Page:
The Diamond Sutra


This copy of the Diamond Sutra is the world's earliest complete and dated, printed book.

The word sutra comes from Sanskrit, the ancient language of India. It means a religious teaching and is most often used to describe the teachings of the Buddha. The Diamond Sutra was given its name by the Buddha himself because its teachings will 'cut like a diamond blade through worldly illusion to illuminate what is real and everlasting'.

This sutra is in Chinese and was found in a holy site called the 'Caves of a Thousand Buddhas' a cliff wall with 492 caves carved out of it. A monk discovered the sealed entrance to the hidden cave in 1900 and inside scrolls of paper and silk had been perfectly preserved. 

It is assumed that Buddhism (originally from India) spread to China along the network of trade routes known as the Silk Road. Most Chinese Buddhist followed the Mahayana tradition, which unlike Theravada Buddhism believes that everyone (and not just those who live a monastic life) can achieve enlightenment.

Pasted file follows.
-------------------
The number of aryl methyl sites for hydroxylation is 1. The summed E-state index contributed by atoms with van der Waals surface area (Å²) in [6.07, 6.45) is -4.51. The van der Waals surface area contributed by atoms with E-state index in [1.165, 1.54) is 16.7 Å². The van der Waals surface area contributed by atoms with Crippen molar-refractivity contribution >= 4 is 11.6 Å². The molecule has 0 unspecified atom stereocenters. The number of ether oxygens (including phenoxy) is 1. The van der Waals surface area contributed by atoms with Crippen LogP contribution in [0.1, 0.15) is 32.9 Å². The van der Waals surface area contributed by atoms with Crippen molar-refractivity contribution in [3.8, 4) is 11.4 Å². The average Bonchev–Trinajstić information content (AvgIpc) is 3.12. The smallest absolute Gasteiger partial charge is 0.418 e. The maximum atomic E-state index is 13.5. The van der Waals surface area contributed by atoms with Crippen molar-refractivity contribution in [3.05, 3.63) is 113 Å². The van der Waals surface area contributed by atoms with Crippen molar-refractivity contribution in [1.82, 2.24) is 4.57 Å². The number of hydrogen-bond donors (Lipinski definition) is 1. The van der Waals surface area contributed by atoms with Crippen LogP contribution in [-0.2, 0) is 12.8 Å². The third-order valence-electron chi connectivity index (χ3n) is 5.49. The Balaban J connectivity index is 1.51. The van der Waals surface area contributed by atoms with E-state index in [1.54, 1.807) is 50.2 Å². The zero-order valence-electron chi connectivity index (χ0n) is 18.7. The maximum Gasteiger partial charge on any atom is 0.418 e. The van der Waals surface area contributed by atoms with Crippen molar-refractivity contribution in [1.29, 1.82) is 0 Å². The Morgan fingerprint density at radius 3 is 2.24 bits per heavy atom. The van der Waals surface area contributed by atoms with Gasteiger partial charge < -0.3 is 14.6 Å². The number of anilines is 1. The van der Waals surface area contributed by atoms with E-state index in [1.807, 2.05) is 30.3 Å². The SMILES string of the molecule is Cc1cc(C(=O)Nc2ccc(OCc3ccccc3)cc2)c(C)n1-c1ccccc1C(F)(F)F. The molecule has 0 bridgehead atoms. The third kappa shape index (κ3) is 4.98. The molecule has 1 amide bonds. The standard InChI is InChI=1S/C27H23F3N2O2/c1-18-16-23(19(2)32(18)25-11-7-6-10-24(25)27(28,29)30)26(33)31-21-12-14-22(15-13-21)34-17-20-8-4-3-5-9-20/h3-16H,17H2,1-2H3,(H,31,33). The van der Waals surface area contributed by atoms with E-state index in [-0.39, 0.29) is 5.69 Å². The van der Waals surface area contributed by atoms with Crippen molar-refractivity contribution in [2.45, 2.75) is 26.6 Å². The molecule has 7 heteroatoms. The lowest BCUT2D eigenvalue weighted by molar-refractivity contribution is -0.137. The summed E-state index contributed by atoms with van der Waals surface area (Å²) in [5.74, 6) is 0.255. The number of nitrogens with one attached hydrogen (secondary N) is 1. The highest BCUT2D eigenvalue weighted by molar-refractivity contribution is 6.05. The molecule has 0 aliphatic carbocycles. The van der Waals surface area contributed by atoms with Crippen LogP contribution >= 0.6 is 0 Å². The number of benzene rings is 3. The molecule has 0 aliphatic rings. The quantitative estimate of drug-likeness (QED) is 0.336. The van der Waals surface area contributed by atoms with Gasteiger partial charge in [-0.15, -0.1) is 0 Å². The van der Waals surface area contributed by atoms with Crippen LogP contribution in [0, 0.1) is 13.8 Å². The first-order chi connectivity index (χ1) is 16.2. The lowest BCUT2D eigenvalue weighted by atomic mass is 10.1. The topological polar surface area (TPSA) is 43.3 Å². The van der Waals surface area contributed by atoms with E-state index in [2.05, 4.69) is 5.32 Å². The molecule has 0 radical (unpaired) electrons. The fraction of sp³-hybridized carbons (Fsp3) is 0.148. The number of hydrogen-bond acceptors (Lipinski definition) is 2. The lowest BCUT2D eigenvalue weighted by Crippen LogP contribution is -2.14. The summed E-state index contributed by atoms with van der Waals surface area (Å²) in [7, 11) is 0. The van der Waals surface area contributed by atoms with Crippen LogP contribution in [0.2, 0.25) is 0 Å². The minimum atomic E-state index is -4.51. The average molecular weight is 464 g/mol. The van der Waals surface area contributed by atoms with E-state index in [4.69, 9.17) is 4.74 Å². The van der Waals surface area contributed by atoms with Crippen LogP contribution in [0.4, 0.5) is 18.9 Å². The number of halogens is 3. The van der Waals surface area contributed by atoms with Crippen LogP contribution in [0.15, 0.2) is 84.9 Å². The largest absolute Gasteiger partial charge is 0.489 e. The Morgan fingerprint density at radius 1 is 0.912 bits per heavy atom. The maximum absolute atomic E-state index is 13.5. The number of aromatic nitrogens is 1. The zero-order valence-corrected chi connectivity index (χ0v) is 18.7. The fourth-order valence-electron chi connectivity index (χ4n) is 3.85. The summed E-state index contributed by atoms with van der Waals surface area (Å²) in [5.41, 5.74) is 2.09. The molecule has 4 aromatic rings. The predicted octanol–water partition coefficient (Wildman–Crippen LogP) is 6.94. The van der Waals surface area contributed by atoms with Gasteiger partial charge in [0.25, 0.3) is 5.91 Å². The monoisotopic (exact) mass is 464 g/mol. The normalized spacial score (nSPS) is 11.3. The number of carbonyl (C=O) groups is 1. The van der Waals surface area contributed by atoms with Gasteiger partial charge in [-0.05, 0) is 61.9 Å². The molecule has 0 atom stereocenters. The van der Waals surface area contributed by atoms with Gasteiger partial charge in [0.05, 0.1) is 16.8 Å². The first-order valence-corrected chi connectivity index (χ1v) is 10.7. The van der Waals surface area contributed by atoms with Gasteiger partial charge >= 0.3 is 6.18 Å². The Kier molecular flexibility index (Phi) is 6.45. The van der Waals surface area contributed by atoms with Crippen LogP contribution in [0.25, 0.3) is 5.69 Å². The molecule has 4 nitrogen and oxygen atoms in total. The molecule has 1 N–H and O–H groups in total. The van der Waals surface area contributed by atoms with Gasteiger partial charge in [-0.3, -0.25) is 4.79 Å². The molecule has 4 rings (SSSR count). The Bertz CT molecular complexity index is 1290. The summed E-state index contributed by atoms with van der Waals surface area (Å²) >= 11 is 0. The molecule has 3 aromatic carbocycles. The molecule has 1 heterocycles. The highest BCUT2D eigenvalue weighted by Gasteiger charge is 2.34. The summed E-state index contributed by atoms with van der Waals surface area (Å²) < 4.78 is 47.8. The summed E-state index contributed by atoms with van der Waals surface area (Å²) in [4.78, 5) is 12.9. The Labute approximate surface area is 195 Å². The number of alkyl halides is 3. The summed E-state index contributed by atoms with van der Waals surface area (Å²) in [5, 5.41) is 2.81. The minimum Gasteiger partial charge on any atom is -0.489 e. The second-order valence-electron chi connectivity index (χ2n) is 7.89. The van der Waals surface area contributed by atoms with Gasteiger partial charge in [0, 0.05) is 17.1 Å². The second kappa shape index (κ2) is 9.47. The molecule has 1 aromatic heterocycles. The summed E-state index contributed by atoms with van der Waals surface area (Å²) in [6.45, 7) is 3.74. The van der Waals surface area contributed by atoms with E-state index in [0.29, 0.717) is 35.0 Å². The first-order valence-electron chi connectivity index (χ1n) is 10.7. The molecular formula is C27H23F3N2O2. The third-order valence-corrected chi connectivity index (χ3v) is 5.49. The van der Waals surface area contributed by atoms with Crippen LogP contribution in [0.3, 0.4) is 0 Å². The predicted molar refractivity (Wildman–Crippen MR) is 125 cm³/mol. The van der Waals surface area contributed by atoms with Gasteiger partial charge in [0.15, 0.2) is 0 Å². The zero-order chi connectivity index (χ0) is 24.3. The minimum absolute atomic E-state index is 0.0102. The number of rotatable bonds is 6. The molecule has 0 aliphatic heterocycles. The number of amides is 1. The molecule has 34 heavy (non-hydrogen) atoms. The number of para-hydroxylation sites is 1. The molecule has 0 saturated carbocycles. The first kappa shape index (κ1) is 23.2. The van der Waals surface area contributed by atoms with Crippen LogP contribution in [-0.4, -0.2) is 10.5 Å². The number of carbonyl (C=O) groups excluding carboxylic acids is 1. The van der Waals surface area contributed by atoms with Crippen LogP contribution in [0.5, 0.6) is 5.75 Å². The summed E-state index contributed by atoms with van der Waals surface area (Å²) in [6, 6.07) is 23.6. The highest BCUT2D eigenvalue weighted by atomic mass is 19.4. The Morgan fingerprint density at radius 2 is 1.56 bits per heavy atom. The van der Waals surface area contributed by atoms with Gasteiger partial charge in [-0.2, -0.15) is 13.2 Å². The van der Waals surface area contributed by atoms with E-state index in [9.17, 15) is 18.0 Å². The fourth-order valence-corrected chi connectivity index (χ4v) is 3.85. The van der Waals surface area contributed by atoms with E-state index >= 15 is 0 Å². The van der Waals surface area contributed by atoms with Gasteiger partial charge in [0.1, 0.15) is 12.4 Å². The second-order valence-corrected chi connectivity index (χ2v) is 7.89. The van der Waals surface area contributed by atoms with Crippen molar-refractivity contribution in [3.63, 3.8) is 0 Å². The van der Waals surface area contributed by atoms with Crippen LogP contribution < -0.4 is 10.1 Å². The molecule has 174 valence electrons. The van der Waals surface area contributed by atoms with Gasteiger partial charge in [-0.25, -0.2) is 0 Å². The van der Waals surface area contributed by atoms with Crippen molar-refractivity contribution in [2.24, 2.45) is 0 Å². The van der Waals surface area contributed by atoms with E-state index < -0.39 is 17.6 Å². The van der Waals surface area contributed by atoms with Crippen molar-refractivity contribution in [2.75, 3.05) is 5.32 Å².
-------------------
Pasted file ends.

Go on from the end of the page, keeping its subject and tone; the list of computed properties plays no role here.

This scroll was made in 868, in seven sections, each printed from a single block and stuck together to create a scroll over five metres in length. It was found by explorer Sir Marc Aurel Stein in 1907.

The British Library is part of the International Dunhuang Project, a ground-breaking collaboration which aims to make more than 100,000 manuscripts, paintings and artefacts from Silk Road sites available on the internet.

To see more of the Diamond Sutra please go to our award winning Turning the Pages™. To hear a short talk about the Diamond Sutra please see here.

Full title:
The Diamond Sutra
© British Library
Usage terms
Public Domain
Held by
British Library
Or 8210

Related articles

Printing landmarks

Article by:
The British Library

Did you know the Diamond Sutra, the world's earliest dated printed book, is in the British Library? Discover this and other landmarks of printing in the Library's collections.

A brief history of writing materials and technologies

Article by:
Ewan Clayton
The origins of writing, The art and design of writing

From the earliest incisions and scratchings to the quill pen of the middle ages, how did we come to get the diverse range of tools to produce writing we know today?

Related collection items